Some time ago, I started a series addressing the question of why I believe what I do. The writing emerged from a question from one of my students, a tenth-grade Orthodox Jewish boy who is eager to explore the world of faith. He and I still haven't had the conversation. I wish we had, because I got stuck after the second of my five-part answer, and the sorting of thoughts is generally helped by conversation. But, this being Lent, I've been pondering his question, and I'm going to get the ball rolling again, in a small kind of way.
Let me preface this by stating that my beliefs are fairly standard Christian ones, slanted liberal/progressive and Protestant. That means that I can say the Apostles' Creed without difficulty; that my reading of the Bible, while extensive, is not literalist; and that, for me, the church is an institution of vitality and inclusivity. In practice, I am a liturgical and musical traditionalist and, in spirituality, catholic with a little "c." Just so you know.
So here's the third part of the "why": Christianity makes sense to me. It makes sense to me that there is a god, and one god, and not a multitude of gods. It makes sense to me that God is known to us through the three persons of the Trinity ~ moreso one or another at one time or another. Christianity makes sense to me as an explanation for the magnificence of the created universe, and for the sense of presence and grace that flows through my life.
The person of Jesus Christ as God's self-expression and hope for ours makes complete sense to me. What could the God who loves us possibly do, in the face of who we are, other than come to us as one of us, as a companion and friend and guide, as someone who knows and suffers as we do? There is no other way for God to be that makes sense to me.
I am familiar, of course, with the arguments con. I teach in a Jewish school and am used to hearing the phrase, "Beware of false prophets." I have been studying Islam, and have read the Qur'an's warning to the people of the Book (that would be us) not to mistake the Son of Mary for other than a prophet, and to understand that God would never father a son. (God, in the Qur'an, as far as I can tell, is distinctively masculine.) I understand that both of the other monothesist religions view ours as verging (okay ~ more than verging) on the polytheistic, with our outrageous God in human form. It's the outrageousness of it, I suppose, that makes sense to me. For what would God be, if not so wild and creative and giving as to take on human form?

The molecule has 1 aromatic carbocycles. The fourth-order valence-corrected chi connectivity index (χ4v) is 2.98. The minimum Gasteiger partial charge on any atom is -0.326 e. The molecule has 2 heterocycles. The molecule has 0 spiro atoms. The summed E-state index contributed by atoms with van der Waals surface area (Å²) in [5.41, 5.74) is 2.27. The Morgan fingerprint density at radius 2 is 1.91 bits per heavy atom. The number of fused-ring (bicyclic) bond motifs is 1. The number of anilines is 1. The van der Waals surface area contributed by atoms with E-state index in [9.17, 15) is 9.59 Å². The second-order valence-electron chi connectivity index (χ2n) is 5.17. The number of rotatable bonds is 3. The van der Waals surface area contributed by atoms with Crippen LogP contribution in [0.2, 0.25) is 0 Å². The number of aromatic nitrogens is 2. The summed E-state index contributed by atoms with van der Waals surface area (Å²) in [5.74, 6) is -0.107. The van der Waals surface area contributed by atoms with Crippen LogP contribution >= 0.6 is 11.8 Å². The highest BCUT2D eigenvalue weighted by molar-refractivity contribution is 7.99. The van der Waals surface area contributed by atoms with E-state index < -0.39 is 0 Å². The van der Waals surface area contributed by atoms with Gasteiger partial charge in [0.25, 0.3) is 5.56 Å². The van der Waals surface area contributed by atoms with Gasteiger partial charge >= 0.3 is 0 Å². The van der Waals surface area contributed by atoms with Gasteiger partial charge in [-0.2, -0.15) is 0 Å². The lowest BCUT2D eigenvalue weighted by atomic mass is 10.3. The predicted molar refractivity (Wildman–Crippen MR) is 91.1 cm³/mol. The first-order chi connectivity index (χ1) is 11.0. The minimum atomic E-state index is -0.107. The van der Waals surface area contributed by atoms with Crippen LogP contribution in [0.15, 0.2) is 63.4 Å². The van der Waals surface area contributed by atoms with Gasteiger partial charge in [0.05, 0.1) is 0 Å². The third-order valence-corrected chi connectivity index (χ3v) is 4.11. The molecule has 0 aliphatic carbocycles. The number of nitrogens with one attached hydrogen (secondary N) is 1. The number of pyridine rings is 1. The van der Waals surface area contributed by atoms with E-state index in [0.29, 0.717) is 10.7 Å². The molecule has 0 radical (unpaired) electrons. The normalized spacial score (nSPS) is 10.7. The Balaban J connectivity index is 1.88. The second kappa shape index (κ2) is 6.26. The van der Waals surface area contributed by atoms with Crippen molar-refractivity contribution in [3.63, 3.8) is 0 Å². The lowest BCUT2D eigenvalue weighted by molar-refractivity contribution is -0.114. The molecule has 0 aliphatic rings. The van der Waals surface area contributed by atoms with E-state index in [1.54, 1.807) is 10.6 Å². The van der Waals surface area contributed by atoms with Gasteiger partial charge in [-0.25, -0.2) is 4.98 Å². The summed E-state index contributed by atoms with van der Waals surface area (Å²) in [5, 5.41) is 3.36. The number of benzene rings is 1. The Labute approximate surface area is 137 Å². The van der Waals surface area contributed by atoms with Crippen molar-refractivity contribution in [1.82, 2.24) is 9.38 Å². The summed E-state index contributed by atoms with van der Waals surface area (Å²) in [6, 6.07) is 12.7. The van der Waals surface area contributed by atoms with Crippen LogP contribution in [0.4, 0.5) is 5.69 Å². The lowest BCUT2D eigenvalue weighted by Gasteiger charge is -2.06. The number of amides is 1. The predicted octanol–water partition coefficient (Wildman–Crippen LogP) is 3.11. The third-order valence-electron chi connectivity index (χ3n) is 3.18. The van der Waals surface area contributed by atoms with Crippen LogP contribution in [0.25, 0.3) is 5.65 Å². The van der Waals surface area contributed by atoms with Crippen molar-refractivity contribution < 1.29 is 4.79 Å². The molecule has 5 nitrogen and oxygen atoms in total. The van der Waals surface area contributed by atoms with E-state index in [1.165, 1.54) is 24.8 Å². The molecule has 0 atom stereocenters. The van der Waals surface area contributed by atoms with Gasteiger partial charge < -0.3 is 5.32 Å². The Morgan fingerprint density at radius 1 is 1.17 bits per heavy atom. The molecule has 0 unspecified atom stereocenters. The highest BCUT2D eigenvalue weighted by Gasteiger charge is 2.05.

That question gives rise to the other argument, the one made by so many of my friends, the one I encounter so frequently from those who would, perhaps, identify themselves as post-Christian: it's all an elaborate fantasy or hoax; a fairy tale that cannot stand up to the horrors of the twentieth and now, the twenty-first, centuries; a childish farce in the face of Enlightenment brilliance. It is difficult, I will grant, to grasp the scandal of particularity that is Jesus Christ. Why would God do that? Why would God come in the form of a particular person in the context of a particular people at a particular time? Why wouldn't God be, somehow, more general ~ more universal ~ more helpful?
It makes sense to me that much of what happens in the Bible, and pretty much all of what happens with Jesus, is the opposite of what we would expect. A god who behaves as we do would not be anything more than a projection of our own psychology. A god who did not exude love where we cannot find our way; a god who did not undergird everything with the expansiveness of a love that we cannot comprehend, much less replicate; a god who was more clarity and less mystery ~ who would that be, other than a creation of our own? And a god who was not capable of human particularity, which is all that each of us is capable of ~ how could such a god be our companion and friend and saviour as well as our creator and the spirit that guides all?
This is, I will be the first to admit, a paltry description of whom I have found God to be. And that finding has not been without significant effort and some cost. But the discovery does, in a confusing and ironic and mysterious way, make complete sense to me.